“Do you need some help?” Susanne yelled down to the man in uniform (white pants, green polo shirt embellished with what must have been a company logo.)
She spoke bits of Italian, leftover from her years at a Swiss boarding school, but most of the time we simply got by with hand motions and speaking slowly (and loudly) in English.
The next thing I knew, she’d hopped over the guardrail, just as the worker had, and she was climbing down a ladder into what appeared to be an orchard carved into the hillside outside Amalfi. She later laughed about how he must have been peeking up her skirt as he helped her down the ladder.
I hurried towards the ladder. “Come down! C’mon!” she cried.
I laughed. “No way! I’m not getting my skirt dirty!”
Susanne stomped around the lemon grove for a while with this mysterious semi-urban farmer, who was tending to the trees and would presumably walk down the hill towards another grove once he was done. These “fields” of lemon trees were perched along hilltop plateaus between houses with breathtaking views over the Tyrrhenian Sea. We’d simply stopped to take a photo of the coastline.
She came back towards the ladder. “Do you want some lemons?” The worker was motioning to me with that classic Italian sign language that meant eating: fingers all pressed together and hand pointing to mouth.
A little while later, she climbed back up the ladder with two huge bags of lemons, two varieties, around a kilo each.
The worker asked me things in Italian that I understood, even though I don’t speak it.
“Do you know how to prepare them?”
“No, what should we do?”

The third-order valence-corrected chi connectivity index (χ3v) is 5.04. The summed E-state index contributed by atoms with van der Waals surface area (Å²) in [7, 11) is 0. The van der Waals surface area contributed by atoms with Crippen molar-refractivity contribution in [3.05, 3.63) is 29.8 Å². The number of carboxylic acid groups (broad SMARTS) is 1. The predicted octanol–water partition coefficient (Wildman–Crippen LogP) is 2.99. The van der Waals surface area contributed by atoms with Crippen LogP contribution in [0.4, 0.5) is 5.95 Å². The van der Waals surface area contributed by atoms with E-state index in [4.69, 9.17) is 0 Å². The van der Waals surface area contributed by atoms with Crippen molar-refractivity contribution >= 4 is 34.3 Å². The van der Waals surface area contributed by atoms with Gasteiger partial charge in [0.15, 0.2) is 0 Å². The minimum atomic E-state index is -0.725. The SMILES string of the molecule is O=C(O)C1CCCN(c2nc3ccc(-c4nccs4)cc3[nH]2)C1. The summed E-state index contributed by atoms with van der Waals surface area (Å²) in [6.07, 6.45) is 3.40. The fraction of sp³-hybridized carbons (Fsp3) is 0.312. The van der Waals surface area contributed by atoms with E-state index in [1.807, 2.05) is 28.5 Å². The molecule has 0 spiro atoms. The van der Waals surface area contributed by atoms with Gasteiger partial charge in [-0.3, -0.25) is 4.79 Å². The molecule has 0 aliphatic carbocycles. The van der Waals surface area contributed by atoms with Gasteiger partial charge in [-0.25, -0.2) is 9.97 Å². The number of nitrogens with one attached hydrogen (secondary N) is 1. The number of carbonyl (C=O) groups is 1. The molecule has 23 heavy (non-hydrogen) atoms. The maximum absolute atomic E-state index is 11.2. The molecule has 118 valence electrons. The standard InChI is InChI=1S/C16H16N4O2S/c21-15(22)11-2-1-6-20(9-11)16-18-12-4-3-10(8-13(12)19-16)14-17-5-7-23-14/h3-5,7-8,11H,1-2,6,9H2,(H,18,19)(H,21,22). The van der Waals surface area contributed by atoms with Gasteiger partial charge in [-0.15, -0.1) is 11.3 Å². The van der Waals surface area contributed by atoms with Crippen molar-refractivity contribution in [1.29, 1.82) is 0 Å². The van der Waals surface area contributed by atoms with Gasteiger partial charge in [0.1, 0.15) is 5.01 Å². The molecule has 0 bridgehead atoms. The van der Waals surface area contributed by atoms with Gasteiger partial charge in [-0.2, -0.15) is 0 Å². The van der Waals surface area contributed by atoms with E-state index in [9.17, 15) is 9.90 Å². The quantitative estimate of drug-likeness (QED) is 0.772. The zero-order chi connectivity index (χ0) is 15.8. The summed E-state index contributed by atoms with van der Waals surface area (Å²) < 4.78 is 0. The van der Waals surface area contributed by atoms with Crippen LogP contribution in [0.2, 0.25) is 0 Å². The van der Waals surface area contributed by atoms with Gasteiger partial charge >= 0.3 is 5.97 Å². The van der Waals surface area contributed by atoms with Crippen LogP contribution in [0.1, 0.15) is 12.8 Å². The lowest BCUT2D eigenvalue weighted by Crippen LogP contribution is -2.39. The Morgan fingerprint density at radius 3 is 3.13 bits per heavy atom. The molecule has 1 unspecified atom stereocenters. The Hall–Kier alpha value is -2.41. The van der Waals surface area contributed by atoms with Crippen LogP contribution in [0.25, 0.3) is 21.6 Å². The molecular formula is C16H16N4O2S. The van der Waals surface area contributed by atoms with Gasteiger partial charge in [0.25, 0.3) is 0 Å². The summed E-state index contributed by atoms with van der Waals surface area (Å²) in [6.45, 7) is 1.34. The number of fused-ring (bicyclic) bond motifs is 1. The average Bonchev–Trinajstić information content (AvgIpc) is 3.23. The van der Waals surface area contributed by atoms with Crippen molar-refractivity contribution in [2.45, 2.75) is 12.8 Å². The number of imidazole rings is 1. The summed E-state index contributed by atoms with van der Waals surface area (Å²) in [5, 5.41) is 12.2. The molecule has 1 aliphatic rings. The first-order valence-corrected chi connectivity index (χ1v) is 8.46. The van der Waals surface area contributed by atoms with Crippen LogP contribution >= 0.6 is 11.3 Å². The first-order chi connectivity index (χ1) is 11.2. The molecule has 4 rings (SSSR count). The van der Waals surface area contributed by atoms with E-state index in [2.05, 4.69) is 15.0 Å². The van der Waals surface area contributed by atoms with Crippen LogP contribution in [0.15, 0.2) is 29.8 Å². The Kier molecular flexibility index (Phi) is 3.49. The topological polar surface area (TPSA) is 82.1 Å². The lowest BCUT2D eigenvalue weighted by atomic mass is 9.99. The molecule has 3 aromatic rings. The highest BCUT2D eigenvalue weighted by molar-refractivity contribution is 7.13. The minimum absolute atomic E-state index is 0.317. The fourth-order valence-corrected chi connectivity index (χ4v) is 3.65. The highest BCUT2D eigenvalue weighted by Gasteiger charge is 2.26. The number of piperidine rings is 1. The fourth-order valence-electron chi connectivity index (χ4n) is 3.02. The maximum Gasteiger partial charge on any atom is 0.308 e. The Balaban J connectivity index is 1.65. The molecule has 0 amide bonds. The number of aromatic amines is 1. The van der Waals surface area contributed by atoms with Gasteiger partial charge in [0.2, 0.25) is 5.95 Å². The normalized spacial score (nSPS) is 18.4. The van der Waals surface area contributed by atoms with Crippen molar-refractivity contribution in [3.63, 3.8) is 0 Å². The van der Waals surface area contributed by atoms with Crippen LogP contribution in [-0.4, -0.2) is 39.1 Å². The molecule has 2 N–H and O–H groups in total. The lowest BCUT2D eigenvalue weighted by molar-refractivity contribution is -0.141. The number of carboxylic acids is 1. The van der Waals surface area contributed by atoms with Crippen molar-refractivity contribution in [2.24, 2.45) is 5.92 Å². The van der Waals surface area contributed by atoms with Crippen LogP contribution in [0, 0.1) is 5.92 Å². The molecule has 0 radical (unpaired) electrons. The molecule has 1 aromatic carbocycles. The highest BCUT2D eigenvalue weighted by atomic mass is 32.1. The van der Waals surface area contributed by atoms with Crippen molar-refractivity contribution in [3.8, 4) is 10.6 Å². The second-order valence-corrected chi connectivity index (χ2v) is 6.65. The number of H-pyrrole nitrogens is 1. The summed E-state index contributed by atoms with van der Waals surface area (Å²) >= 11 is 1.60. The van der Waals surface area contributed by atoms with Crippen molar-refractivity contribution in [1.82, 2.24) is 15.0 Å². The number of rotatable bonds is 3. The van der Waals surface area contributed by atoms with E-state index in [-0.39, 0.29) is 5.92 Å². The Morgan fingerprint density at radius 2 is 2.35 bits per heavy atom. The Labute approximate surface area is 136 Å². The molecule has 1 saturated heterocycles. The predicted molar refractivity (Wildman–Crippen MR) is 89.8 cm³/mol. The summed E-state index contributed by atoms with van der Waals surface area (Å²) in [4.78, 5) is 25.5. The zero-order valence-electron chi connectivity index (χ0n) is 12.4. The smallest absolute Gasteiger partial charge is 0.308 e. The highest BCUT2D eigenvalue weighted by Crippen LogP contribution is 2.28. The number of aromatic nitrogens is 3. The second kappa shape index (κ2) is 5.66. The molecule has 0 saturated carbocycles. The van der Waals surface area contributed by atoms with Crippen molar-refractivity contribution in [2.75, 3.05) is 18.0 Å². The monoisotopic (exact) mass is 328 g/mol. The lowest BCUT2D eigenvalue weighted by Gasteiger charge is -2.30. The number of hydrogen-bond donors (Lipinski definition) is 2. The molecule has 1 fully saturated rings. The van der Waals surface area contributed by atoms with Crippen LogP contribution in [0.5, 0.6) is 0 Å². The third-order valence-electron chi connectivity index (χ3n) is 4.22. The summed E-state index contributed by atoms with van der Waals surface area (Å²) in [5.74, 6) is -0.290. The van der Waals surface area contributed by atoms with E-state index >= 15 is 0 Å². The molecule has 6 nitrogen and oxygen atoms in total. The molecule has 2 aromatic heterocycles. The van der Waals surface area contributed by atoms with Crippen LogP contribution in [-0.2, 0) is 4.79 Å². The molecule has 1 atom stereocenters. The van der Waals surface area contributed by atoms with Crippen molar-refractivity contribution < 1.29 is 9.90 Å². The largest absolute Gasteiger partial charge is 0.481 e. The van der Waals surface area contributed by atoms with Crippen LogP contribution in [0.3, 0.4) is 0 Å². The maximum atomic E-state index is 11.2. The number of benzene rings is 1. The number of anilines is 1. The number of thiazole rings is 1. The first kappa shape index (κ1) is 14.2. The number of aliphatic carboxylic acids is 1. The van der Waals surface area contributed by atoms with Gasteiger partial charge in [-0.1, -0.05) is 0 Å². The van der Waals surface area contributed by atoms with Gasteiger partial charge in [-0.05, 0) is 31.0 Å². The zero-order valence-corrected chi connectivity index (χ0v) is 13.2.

“The small ones are for juice. The big ones you can eat- cold, thinly sliced, with salt and oil.”
Sir, yessir. We thanked him and dropped the lemon bags in the trunk of the car, and carried on with the harrowing drive through the Amalfi coast towards Agerola, for the mozzarella festival. The lemons would make for our youth hostel dinner the following night, along with a big ball of smoked mozzarella, some bread, cherry tomatoes, and salad.
In Rome a couple of weekends ago, I spied some large Amalfi lemons at the Mercado Trionfale. They maybe weren’t as big as the ones we’d been given that day on the coast, but they were sizable and would fit in my carryon suitcase. I decided to grill them and toss them with fava beans and fresh herbs, and serve them today for lunch alongside some expertly roasted dorade (sea bass) and rice.
To make this more of a main, you could add feta and thick bread for sopping, or bulgur, or you could toss it with pasta.
Fava bean and grilled lemon salad
First, find the best lemon you possibly can. It should be untreated (organic). Its skin should be thick, and its flesh should be light yellow and meaty.
You should remove the zest first and do something else with it – freeze it for a later use, chop it up for vinaigrette, or put it in a small bottle with some olive oil to make lemon-flavored oil.
Other ingredients as follows:
400 grams fava or broad beans, frozen with skins
20 stems of fresh oregano
Handful fresh parsley, cleaned and lightly chopped
Flaky sea salt
Freshly ground black pepper
Best-quality olive oil (Provençal in my case)
Additional lemon juice
Blanch the fava beans: toss them into a pot of boiling salted water and let them sit, stirring occasionally, until the water comes back to a boil. Then drain and run under cold water.
Skin the fava beans and put them into a pretty salad bowl.
Meanwhile, heat a grill or a cast-iron grill pan until just beginning to smoke. Grill the lemon, sliced about ½ inch thick, brushed with oil and salt, about 2-3 minutes on each side.
Drizzle a bit of lemon juice (from the ends of the sliced lemon) over the fava beans. Pick the oregano leaves off their stems and add them to the beans. Add the parsley, sea salt, pepper, and some olive oil. Toss by hand, taste and correct seasoning.